The Three Things I Wish I Had Known When I Started Working Out
I have zero regrets about my exercise process to date. After almost twenty years of experimenting and having a blast in gyms all around the world, I have learned so much about exercise, gained a gamut of amazing clients and friends in the fitness industry, and have had lists of life experiences that have helped to shape who I am as a person.
I’ll never forget my first workout. 15 minutes on an exercise bike at Level three and 20 minutes on a poorly designed step machine. I was 15 years old, 250 pounds, and completely exhausted by the end of that 35 minutes. That led to a lifetime of learning and experimenting with exercise, food and many varied approaches to making things “work” in the gym. I valued the experimentation and still value the mistakes I made, and still make on my way to becoming an exercise professional. Here are the top three things that I wish I had known on Day 1:
Muscle matters most. This does not have to mean a gargantuan amount of muscle! However, no matter what your exercise goals are, and almost especially if those goals relate to overall health or weight loss, nothing is more important physically than having an abundance of healthy, stable, optimally functioning muscle. Focus on an exercise that challenges your entire muscular system, like Isometric Training and intelligent weight training, and you will almost certainly see improvements in all aspects of your exercise process. Building muscle for the long term will allow for optimal health and performance in all aspects of your exercise life.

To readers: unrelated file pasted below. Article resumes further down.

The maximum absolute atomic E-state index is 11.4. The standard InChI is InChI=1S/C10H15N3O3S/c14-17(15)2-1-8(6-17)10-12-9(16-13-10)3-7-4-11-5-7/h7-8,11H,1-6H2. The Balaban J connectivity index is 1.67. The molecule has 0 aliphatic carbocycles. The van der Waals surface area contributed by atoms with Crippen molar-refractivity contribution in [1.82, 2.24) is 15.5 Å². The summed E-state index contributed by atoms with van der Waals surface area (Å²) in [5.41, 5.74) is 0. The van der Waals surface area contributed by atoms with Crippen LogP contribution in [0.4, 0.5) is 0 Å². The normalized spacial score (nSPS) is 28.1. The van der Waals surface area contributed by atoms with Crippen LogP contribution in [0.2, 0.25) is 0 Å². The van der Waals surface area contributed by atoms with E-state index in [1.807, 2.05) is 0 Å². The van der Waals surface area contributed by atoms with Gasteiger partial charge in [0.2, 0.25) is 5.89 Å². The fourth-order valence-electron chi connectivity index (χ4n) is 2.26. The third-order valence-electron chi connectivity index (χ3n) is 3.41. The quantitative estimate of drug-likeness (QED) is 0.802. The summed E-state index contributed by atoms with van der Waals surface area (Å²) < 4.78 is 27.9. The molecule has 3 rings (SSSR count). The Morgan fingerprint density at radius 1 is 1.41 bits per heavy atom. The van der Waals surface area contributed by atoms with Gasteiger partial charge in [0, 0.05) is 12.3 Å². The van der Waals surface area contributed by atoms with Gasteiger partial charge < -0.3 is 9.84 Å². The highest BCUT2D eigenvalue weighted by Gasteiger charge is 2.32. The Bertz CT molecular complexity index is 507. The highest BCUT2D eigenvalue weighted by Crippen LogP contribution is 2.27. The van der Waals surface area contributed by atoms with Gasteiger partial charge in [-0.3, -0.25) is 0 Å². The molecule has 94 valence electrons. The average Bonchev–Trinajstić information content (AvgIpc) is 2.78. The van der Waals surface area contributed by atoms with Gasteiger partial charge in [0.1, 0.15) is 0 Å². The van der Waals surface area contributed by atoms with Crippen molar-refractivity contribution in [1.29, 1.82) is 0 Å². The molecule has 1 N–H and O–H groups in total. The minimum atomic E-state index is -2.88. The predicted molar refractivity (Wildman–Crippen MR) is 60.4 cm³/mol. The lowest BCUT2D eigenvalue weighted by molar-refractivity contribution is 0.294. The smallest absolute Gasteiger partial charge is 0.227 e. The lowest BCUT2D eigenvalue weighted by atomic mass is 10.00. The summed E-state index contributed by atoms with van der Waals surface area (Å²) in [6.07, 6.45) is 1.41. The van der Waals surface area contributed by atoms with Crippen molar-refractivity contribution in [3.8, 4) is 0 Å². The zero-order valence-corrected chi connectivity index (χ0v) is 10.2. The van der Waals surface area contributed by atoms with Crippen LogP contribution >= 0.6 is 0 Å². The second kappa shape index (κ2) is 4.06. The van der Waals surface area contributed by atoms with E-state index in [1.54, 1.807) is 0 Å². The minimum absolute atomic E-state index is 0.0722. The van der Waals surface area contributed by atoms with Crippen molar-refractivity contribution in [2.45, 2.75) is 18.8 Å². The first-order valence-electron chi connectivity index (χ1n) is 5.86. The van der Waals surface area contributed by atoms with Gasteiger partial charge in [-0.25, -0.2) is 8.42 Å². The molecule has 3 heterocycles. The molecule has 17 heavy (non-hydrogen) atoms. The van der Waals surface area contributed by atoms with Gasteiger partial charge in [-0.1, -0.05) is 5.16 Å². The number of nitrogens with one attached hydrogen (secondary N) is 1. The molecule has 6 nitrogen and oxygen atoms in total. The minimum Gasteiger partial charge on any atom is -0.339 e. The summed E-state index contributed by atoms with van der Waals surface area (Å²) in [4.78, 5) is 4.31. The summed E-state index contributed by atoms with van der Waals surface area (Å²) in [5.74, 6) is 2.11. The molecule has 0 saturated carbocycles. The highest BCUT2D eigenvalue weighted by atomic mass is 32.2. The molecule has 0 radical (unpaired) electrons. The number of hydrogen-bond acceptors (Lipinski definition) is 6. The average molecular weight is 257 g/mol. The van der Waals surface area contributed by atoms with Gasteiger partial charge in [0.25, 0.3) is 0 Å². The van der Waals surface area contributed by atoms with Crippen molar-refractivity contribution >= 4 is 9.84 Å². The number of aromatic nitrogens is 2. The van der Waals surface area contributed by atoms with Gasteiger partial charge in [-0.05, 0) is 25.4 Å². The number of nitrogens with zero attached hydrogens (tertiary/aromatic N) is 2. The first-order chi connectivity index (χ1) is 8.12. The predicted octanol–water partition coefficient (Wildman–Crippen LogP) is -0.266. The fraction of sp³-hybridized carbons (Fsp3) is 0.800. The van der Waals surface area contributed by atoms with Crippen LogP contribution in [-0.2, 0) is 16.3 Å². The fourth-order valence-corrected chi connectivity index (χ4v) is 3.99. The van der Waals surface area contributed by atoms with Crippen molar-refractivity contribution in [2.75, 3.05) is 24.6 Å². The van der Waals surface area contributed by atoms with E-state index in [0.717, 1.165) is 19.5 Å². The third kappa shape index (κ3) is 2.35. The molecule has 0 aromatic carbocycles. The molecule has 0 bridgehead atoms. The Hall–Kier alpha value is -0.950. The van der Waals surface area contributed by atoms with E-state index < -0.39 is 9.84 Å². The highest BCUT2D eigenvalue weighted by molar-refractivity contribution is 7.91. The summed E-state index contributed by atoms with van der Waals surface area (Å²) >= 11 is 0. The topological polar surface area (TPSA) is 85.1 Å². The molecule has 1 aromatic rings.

There is such thing as too much of a good thing. Protein. Cardio. Fat burners. Vegetables. Water. Yoga. Weight on a bar. Carbs. Coconut oil. What do all of these things have in common? They all present potential benefits to you and your exercise process. However, in excess any of these present significant health risks. Do your best to seek out the benefits different foods, types of exercise and supplements, and do so while proceeding with caution about blindly “believing” in certain things in excess and in turn to your detriment.
It’s all in the application. Exercise is not a paint-by-numbers set of automated results based on certain activities. All exercise has potential benefits to you, but must be undertaken with a thoughtful, considerate, process-based approach in order to help your progress safely and for the long-term. Ask questions, hire a trainer; hell, even take courses on exercise (Beware of gurus). Engage mindfully in your own exercise, and you will see huge dividends in your health, performance, overall fitness and longevity.